9 October 2022
There was much excitement in British birding this week when two yellow-rumped warblers (Setophaga coronata) and a first-ever least bittern (Ixobrychus exilis) were sighted in the Shetland Islands, the northern tip of Scotland.
Both species are found only in the Americas but all three birds crossed more than 2,200 miles of the North Atlantic non-stop, likely forced offshore from the Canadian Maritimes or Newfoundland to escape Hurricane Fiona, the strongest hurricane ever recorded in Canada.
Fiona made landfall in Nova Scotia on 24 September.
The birds were found more than 10 days later in the Shetlands on 5-7 October. It is hard to imagine their ordeal. The yellow-rumped warblers seem fine but the least bittern was exhausted and underweight and was taken to rehab where it died overnight.
Catch the excitement of seeing birds far from home in these tweets from British birders.
Oh my God!!! I’ve found a MYRTLE WARBLER on #Shetland today. All those days of resisting chasing other people’s birds and trying to find my own really paid off today #Mega pic.twitter.com/euPCYv9mme— Graham Etherington (@BritishBirder) October 5, 2022
This is absolutely BONKERS! I’ve just found another one!!!!! pic.twitter.com/MkMOO6pY6f— Graham Etherington (@BritishBirder) October 7, 2022
Bloody Amazing Two Myrtle warblers less than a mile apart! #Shetland #TeamRev pic.twitter.com/2A9HrQiyLm— Paul Hawkins (@PaulHawky) October 7, 2022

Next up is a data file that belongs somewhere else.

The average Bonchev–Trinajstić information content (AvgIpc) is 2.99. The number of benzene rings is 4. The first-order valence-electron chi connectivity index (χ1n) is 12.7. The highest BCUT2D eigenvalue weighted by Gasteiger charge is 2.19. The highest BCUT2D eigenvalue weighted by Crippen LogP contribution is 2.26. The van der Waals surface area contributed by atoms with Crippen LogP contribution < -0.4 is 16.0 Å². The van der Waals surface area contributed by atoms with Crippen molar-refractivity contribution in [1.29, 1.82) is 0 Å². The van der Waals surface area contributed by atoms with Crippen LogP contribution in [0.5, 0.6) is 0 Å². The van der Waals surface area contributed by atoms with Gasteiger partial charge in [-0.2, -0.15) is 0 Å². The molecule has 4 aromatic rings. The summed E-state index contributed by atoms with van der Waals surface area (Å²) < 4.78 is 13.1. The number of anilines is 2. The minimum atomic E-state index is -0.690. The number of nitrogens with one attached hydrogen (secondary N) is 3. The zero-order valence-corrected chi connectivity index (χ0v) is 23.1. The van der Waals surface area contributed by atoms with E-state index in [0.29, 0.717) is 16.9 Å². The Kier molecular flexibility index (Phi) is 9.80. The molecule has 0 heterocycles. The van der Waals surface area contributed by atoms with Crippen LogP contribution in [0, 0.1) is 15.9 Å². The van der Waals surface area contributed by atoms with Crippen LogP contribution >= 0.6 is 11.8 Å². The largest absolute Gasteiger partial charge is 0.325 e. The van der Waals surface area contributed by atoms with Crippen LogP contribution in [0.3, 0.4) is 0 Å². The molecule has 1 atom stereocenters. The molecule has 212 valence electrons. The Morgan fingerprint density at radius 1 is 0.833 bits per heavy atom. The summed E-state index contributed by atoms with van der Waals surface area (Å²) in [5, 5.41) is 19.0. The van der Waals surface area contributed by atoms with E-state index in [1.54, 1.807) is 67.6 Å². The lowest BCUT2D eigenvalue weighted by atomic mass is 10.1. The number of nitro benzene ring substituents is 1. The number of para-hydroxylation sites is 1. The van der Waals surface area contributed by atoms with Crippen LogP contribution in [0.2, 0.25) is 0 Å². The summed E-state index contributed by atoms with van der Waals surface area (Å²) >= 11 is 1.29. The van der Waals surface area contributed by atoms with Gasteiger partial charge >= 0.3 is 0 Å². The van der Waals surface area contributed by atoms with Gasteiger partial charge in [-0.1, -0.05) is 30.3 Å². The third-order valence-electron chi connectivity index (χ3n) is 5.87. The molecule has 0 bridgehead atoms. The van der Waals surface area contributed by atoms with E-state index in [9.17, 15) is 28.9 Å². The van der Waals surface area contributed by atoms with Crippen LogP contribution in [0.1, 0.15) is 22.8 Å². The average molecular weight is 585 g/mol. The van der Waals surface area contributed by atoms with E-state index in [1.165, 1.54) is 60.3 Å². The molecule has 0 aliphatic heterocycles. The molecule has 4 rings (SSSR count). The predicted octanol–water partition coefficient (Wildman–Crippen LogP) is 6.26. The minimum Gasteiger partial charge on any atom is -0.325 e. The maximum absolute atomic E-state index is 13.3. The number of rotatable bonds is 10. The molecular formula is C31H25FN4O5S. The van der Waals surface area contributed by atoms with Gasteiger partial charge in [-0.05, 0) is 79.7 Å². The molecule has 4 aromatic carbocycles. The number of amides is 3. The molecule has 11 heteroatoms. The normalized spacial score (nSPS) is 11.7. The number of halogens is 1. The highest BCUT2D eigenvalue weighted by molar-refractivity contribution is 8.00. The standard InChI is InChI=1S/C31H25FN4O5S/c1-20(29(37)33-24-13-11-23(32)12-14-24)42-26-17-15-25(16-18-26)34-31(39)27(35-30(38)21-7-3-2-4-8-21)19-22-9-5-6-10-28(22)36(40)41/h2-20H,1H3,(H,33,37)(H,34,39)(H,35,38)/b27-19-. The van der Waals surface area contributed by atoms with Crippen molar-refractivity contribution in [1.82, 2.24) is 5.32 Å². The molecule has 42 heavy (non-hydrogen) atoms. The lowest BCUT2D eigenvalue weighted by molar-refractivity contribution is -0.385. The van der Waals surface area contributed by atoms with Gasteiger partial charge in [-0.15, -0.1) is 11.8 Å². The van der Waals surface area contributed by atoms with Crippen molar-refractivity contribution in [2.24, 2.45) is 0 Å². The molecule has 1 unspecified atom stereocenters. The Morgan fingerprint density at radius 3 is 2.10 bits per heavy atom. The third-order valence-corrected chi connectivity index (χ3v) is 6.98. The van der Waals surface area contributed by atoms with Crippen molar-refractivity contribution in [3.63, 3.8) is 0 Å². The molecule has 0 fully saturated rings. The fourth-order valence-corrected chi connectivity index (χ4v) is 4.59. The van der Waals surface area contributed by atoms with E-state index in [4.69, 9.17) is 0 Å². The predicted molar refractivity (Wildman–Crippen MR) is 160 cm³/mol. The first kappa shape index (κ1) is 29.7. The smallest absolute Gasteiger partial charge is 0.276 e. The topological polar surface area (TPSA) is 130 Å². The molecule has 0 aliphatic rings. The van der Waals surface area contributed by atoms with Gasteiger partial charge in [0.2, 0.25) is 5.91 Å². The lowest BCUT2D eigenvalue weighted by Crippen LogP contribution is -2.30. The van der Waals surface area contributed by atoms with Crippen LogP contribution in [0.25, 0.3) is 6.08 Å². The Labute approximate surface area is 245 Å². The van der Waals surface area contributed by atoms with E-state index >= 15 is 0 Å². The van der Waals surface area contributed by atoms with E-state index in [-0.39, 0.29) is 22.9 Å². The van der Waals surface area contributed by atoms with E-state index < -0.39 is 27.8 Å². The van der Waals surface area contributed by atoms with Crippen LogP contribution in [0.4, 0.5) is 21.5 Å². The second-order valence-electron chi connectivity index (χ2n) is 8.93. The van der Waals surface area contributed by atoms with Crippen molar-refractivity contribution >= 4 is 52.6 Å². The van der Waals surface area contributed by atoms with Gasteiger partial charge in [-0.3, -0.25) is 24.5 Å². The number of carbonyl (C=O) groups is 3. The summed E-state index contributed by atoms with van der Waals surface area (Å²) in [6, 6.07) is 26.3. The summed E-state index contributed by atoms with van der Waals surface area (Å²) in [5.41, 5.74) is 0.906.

I am impressed that the warblers gravitated to the only trees in the landscape. This is similar to warbler behavior at Magee Marsh in May when they are found in small patches of trees — the only trees among miles of marsh and farmland.
The least bittern was found hunched on the shore, not in good shape. It died that night in rehab.
Quite unbelievable to find this from the car at scousbrough sands. Least Bittern @shetlandbirds @RareBirdAlertUK pic.twitter.com/GGCIoBZtjl— Stephen D Keightley (@stevedkeightley) October 7, 2022
9 October 2022. There’s more: A first-ever Empidonax flycatcher in Ireland and a Baltimore Oriole in Devon, UK. Unfortunately the Baltimore oriole was eaten by a sparrowhawk (an Accipiter).
15 October 2022: Blackburnian warbler at Isles of Scilly off the coast of Cornwall UK
(photo from Wikimedia Commons; embedded tweets)